Treatment of the prostate cancer cell lines PC-3 and DU145 with 8-PN was demonstrated to induce a caspase-independent form of cell death. Caspases are essential in cells for apoptosis or programmed cell death. The mechanism of action of this anticancer effect is not clear. However, vacuoles were noted in some of the cells, suggesting the induction of autophagy and consequent cell death. Autophagy is a type of programmed cell death, which is characterized by the accumulation of autophage vacuoles and the absence of caspase activation. Autophagy is a cell survival mechanism during nutrient starvation that supplies vital components until conditions improve. Autophagy has also been found to be a novel tumor suppression mechanism.
Estrogenic activity: Studies with racemic 8-PN and its enantiomers 2S(–)8-PN and 2R(+)8-PN have revealed that 8-PN is the first ERalpha (estrogen receptor alpha) selective phytoestrogen with a two- to threefold higher affinity for the ERalpha than for the ERbeta (estrogen receptor beta). 8-PN is the most potent plant-derived ERalpha agonist to date. It is 10-fold more potent than coumestrol and 100-fold more potent than genistein, but 70 times weaker than 17beta-estradiol.
Studies have revealed a greater than 3.6-fold higher estrogenic activity of 8-PN at ERalpha than at ERbeta. This is in contrast to other phytoestrogens, including genistein and coumestrol, which are primarily ERbeta agonists. 8-PN is a pure estrogen receptor agonist in vitro. Its estrogenic activity is comparable to that of estrone. Estrone is one of the three major estrogens and is much less potent than 17beta-estradiol, the primary estrogen. Although 8-PN demonstrated only 70 times weaker ERalpha agonist activity than 17beta-estradiol in an in vitro or test tube study, an in vivo study showed the estrogenic activity of 8-PN in reproductive tissue to be about 20,000-fold weaker when compared to that of beta-estradiol. The 2S(–)8-PN enantiomer shows moderately higher estrogenic activity in vitro and in vivo than the 2R(+)8-PN enantiomer.
Studies on the in vivo pharmacological profile of 8-PN were performed using three different techniques: the short-term uterus growth test in juvenile rats, the 4-week bone mineral density (BMD) model in adult ovariectomized rats and the ERE-luc (estrogen response elements luciferase) transgenic mouse model. The ERE-luc transgenic mice carry a luciferase gene that is driven by two estrogen response elements. The model appears to report reliably on the activity of liganded and unliganded estrogen receptors induced by endogenous and exogenous stimuli.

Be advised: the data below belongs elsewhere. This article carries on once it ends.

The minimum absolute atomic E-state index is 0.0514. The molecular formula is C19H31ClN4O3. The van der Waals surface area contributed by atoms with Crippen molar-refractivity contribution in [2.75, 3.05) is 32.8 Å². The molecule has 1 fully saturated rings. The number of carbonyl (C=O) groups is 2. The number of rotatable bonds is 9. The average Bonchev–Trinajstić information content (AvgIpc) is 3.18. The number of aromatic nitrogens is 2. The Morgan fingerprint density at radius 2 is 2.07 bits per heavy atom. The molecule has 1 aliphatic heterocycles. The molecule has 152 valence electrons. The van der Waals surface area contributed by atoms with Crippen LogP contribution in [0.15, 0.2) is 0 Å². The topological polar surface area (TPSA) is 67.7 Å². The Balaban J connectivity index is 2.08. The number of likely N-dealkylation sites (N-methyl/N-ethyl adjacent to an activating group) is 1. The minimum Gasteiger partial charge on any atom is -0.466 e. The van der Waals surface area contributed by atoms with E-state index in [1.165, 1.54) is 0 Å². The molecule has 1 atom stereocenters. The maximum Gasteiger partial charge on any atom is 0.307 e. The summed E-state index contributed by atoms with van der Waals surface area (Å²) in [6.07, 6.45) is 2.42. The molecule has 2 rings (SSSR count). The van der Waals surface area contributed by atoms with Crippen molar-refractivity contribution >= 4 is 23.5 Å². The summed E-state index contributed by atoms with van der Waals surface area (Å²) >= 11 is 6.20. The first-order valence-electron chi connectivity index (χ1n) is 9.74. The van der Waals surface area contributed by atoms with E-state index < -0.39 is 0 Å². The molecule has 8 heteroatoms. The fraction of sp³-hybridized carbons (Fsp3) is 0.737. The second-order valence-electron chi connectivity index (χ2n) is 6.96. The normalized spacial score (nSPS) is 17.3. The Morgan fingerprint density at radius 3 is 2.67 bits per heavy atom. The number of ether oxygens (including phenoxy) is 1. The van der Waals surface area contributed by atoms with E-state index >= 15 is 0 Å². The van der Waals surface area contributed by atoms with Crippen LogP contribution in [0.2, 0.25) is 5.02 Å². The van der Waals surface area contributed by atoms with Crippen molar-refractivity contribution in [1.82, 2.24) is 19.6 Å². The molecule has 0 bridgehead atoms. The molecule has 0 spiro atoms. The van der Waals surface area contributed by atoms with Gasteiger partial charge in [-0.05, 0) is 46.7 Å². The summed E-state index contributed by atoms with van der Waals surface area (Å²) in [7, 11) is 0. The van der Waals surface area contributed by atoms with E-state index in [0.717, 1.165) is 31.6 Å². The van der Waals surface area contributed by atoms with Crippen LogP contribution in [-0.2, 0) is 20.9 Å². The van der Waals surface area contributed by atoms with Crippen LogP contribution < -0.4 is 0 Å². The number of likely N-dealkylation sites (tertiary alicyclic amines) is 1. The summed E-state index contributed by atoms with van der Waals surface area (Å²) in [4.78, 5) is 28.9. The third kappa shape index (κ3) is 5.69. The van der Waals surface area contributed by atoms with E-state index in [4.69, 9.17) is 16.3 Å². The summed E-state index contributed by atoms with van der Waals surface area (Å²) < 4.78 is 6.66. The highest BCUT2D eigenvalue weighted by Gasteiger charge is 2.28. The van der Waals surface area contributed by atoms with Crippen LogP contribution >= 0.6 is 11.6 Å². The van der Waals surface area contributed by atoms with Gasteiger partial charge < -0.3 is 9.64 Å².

Data obtained in the BMD study in adult ovariectomized rats demonstrated that 8-PN completely protected the rats from bone loss induced by ovariectomy without stimulating the uterus and the endometrium to the extent seen for a 17beta-estradiol dose that was necessary for the same bone-protective effect. It was estimated that 8-PN had a 10-fold higher sensitivity for bone tissue compared with 17beta-estradiol. Whereas 17beta-estradiol maximally stimulated uterus growth and epithelial height, the effect of 8-PN on uterus growth and epithelial height was marginal and not different from that found in ovariectomized control animals. 8-PN was also found to have a pronounced bone tissue-specific estrogenic effect in the transgenic ERE-luc mouse model.
Given the above findings, 8-PN can be termed a natural selective estrogen receptor modulator, or SERM. A substance that demonstrates low stimulatory effects on the uterus at bone tissue-effective doses makes 8-PN a serious candidate for HRT (hormone replacement therapy). However, before it can be recommended for HRT, large scale human clinical trials, including long-term safety studies, are clearly needed and clearly warranted.
At menopause, the ovaries stop releasing eggs and a severe decline in serum 17beta-estradiol levels occurs. Low estradiol levels typically result in symptoms such as hot flashes (vasomotor symptoms), vulvar and vaginal atrophy and dryness, mood disturbances and loss of libido. It also can result in degenerative processes such as osteoporosis and cardiovascular disease. This situation once prompted many women to start HRT in order to treat and prevent these problems. Since estrogens alone stimulate endometrial proliferation, which may result in cancer, estrogens were given in combination with progestins. In 2002, a report from the Women's Health Initiative (WHI) study published in the Journal of the American Medical Association (JAMA) cast doubt on the beneficial effects of HRT. Results from the WHI study showed a higher incidence in cardiovascular disease complications, such as heart attacks and strokes, and a higher incidence of breast cancers in those postmenopausal women who were using HRT in the form of conjugated estrogens plus medroxyprogesterone. The report rekindled an interest in alternatives to classical HRT, such as plant estrogens (phytoestrogens). 8-PN is the most potent phytoestrogen known, but not much is known about its safety. The following study examined morphologic changes induced by oral long-term treatment with 8-PN in the uterus, vagina and mammary gland of castrated rats.
Rats were ovariectomized and fed for three months with soy-free chow containing either 17beta-estradiol or 8-PN, both given in two doses (a low dose and a high dose). The uteri of the rats treated with both 17beta-estradiol doses and the high 8-PN dose were found to have increased weight and showed histologic estrogen-induced features. High-dose 8-PN induced epithelial polyploidy formation unique to this group. Compared to the atrophic controls, both 17beta-estradiol doses and the high 8-PN dose induced hyperplastic epithelia in the vagina. The high doses of both 17beta-estradiol and 8PN caused secretion in the mammary gland, whereas proliferation and progesterone receptor expression were stimulated by both 17beta estradiol doses and the high 8-PN dose. 8-PN, at least at a high dose, did not come out with a clean bill of health from this study.